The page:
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Talk to our research team and find out more about this work. Professor Peter Smith led the research on this project.


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Our researchers work in a consultancy role, advising and sharing their experience and knowledge with a wide range of industrial partners -  including some of our spin out companies.

Contact us at light@orc.soton.ac.uk in the first instance.

Commercialisation of crystal laser technologies


Wavelength conversion crystals are being used in medical imaging and in the detection of airborne pollutants such as biochemical or bacterial threats.

Fundamental research at Southampton is having a widespread impact on the laser, defence and display industries through the development of wavelength conversion crystals that can be used to transform the colour of laser light.

Research challenge

Nature gives us certain laser wavelengths and colours that are low cost, efficient or convenient, however, if a given end application requires a different wavelength or colour, then rather than use an inefficient or even non-existent laser, nonlinear optical techniques are preferred to convert the primary wavelength with the highest efficiency possible. Southampton is one of a small number of teams around the globe that have been pioneering research in this field.

Context

Nonlinear optical materials are used to manipulate some of the fundamental properties of light in terms of wavelength, bandwidth and spectral content. The field of nonlinear optical research has grown rapidly following the invention of the laser in 1960.

Our solution

Southampton’s research into materials for use in high-powered lasers led to the creation of spin-out company Covesion. The company produces and explores the use of wavelength conversion crystals that can transform the colour of laser light.

These crystals are playing a vital role in the rapid growth of energy-efficient laser projectors. They are also underpinning new science in the quantum technology sector, playing a role in defining time itself, and providing entangled photons for next generation applications such as quantum secure communications and even for teleportation.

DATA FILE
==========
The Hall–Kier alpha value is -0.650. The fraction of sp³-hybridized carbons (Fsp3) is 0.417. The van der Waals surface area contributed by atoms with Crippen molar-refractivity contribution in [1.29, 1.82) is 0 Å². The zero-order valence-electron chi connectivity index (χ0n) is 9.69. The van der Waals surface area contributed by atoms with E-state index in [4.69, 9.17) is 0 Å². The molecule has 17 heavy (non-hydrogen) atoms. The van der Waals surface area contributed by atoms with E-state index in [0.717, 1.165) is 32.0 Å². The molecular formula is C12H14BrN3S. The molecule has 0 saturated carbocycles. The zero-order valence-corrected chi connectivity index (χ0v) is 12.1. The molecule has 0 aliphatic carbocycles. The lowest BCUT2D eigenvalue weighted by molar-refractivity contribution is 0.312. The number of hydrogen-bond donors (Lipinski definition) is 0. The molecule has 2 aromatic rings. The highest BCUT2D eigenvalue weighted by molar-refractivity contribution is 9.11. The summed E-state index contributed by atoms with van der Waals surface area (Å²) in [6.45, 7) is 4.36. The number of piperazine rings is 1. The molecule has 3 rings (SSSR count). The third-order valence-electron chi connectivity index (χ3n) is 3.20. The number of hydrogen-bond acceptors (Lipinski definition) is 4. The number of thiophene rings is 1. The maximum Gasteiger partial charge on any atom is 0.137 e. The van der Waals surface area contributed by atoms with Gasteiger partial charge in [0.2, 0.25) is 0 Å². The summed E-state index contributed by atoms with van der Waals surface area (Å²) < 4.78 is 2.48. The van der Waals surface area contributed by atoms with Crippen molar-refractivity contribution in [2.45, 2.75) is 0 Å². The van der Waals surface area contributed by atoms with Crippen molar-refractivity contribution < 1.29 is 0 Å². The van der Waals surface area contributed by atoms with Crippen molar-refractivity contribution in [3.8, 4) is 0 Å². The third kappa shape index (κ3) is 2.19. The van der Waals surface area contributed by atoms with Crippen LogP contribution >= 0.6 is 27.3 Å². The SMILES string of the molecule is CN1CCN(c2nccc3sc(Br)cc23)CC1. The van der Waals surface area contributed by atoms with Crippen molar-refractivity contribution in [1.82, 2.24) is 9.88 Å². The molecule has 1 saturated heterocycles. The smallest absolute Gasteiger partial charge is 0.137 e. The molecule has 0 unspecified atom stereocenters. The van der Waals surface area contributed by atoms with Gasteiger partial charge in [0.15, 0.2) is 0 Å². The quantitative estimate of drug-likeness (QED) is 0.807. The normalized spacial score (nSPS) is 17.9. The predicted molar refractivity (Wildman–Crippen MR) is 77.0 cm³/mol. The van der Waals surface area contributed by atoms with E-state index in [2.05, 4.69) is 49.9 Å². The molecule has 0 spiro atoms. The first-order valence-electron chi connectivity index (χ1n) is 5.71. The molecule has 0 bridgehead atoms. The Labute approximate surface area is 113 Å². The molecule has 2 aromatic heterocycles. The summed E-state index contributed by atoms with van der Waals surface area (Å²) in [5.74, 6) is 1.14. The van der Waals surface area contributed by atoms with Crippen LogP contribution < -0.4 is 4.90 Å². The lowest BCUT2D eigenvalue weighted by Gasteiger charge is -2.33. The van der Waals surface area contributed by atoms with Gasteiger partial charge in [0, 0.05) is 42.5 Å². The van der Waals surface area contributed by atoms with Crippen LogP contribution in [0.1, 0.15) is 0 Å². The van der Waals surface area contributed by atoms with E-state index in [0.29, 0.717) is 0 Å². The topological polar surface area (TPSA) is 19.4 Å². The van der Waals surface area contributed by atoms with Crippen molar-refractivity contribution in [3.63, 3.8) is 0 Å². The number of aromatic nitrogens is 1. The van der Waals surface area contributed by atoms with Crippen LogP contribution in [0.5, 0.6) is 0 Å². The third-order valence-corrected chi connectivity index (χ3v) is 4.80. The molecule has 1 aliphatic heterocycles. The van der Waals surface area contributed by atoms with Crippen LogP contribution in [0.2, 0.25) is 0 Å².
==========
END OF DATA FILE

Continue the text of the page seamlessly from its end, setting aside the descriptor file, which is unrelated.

What was the impact?

Southampton’s research is having a significant impact on the economy, health and the environment. Spin-out company Covesion has grown into a multimillion pound business that has created high technology jobs, attracted more than £1m in US investment and won UK export orders around the world. Its nonlinear crystals are used by the world’s leading companies and prestigious research institutes in cutting edge applications spanning the areas of defence, communications, laser manufacturing and medicine.

The value of Covesion-enabled commerce since the company was created in 2009 is estimated to be in excess of US$100m.

The wavelength conversion crystals also produce brighter, clearer colours in the laser projection systems that are used for presentations and displays, use less energy than conventional light bulb-based units and are therefore having a reduced environmental impact on energy use.

They are also being used in medical imaging of living tissue and in the detection of airborne pollutants such as biochemical or bacterial threats, and for locating explosive materials.

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